Israel Finishes Withdrawal from 25 Settlements
MELISSA BLOCK, host:
From NPR News, this is ALL THINGS CONSIDERED. I'm Melissa Block.
ROBERT SIEGEL, host:
And I'm Robert Siegel.
Israel has completed the withdrawal of thousands of settlers from Gaza and from two small settlements on the West Bank, Sanur and Homesh. The last settlers there and their supporters were removed today.
BLOCK: NPR's Mike Shuster spent the afternoon in Homesh, and that's where he joins us from now.
Mike, tell me please where you're standing and what you see.
MIKE SHUSTER reporting:
Well, I'm standing right in the middle of the settlement of Homesh. Actually, I'm standing right above two religious buildings that were the center of the struggle over Homesh today. The very small synagogue, actually sort of a synagogue made out of a trailer, and a small building that they call the yeshiva--both had several dozen young men barricaded inside, and there is razor wire around the roof of the yeshiva. Just a little while ago the street was filled with troops and police and rabbis, who had come to try to persuade those who had barricaded themselves inside to leave. And it was a struggle all afternoon. Eventually the police had to take them out one by one, carrying them out. But now it's quiet. In fact, this settlement has been evacuated. There are no longer settlers here. It's empty.
BLOCK: The Israeli army had been expecting a lot of resistance from these West Bank settlements, violent resistance. Did that materialize? How strong was the resistance there?
SHUSTER: It certainly wasn't as strong nor nearly as violent as the Israeli army has suggested in the last couple of days. They had put out reports that some of the people here had been stockpiling weapons. And, in fact, there were a couple of violent confrontations between some of the residents and some of the resisters and the police yesterday.
When the troops came in this morning, there was a good deal of resistance, though. They set cars on fire. They lit fire in the roads. They burned barricades. They threw trash in the streets, anything they could to impede the progress of the police and the troops. And then there was a good deal of fighting--or, let's say, struggling--when finally they were carried out, particularly the young women. The young women in a building--in the house that was the last to be evacuated just fought and fought and fought, many of them did, before they were carried and put into buses and taken away. So I'd say the resistance was very aggressive here, but the violence that had been predicted did not end up playing out.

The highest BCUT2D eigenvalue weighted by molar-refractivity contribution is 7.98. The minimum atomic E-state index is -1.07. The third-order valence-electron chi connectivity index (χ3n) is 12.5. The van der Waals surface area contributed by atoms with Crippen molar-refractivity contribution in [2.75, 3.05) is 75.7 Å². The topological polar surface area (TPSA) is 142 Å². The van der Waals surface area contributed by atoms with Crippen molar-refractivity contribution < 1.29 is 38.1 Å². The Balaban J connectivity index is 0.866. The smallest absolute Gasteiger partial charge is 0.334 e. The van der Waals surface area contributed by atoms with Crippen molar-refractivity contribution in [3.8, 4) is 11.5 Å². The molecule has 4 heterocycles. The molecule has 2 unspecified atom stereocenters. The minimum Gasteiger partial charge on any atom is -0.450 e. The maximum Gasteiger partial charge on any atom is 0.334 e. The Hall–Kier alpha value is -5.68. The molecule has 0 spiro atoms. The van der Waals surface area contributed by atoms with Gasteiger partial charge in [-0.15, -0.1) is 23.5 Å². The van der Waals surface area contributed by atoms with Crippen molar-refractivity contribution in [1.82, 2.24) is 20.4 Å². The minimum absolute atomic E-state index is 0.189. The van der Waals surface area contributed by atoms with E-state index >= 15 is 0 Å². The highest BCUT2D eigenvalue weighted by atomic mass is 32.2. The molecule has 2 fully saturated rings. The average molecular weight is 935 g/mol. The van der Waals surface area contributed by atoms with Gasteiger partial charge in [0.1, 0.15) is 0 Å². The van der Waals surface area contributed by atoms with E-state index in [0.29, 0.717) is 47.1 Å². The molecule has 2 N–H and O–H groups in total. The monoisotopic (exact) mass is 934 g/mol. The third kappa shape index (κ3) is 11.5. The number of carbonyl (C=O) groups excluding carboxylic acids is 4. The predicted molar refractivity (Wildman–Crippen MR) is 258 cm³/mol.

BLOCK: Now do you know, were the people who were resisting actually residents of this settlement, or were they people who'd come in from the outside?
SHUSTER: Most were people that had come in from the outside. In this settlement, there were only an estimated 20 settler families that remained for this day, but there were maybe as many as 600 people here when the police and the troops finally came. So most of them were resisters from the outside, many from other West Bank settlements, possibly some from the Gaza settlements that had been evacuated over the last week. They had come here over time. They built their defenses. They watched the Gaza evacuation and adjusted their tactics to what they saw. So it was jam-packed when the police came.
BLOCK: Now, Mike, now that this disengagement is complete, these houses in the settlements in the West Bank are supposed to be demolished. Is that under way?
SHUSTER: No, it's not under way, and I don't think it'll be under way for a little while. It's under way in Gaza. The bulldozers came in right away and started knocking down homes. Gaza, in particular--they don't want it to be reoccupied because eventually, you know, they'll pull the troops, all the troops, out of Gaza as well and leave it to the Palestinians. That should take place in about a month. Here, the troops will remain. This is still a partially occupied territory. There's a significant Israeli military presence in the area, and they'll be able to keep this place from being reoccupied. They'll patrol it regularly, I expect. And demolition, if it takes place, probably will take place a little bit down the road.
BLOCK: And all of this, Mike, is happening well ahead of schedule.
SHUSTER: Extraordinarily well ahead of schedule. Before this all started, Israeli authorities thought that this would go into September. I don't think anyone had an idea that this would wrap up effectively in less than a week and a half.
BLOCK: NPR's Mike Shuster speaking with us from the now evacuated settlement of Homesh in the West Bank.
Mike, thanks very much.
SHUSTER: You're welcome, Melissa.
NPR transcripts are created on a rush deadline by Verb8tm, Inc., an NPR contractor, and produced using a proprietary transcription process developed with NPR. This text may not be in its final form and may be updated or revised in the future. Accuracy and availability may vary. The authoritative record of NPR’s programming is the audio record.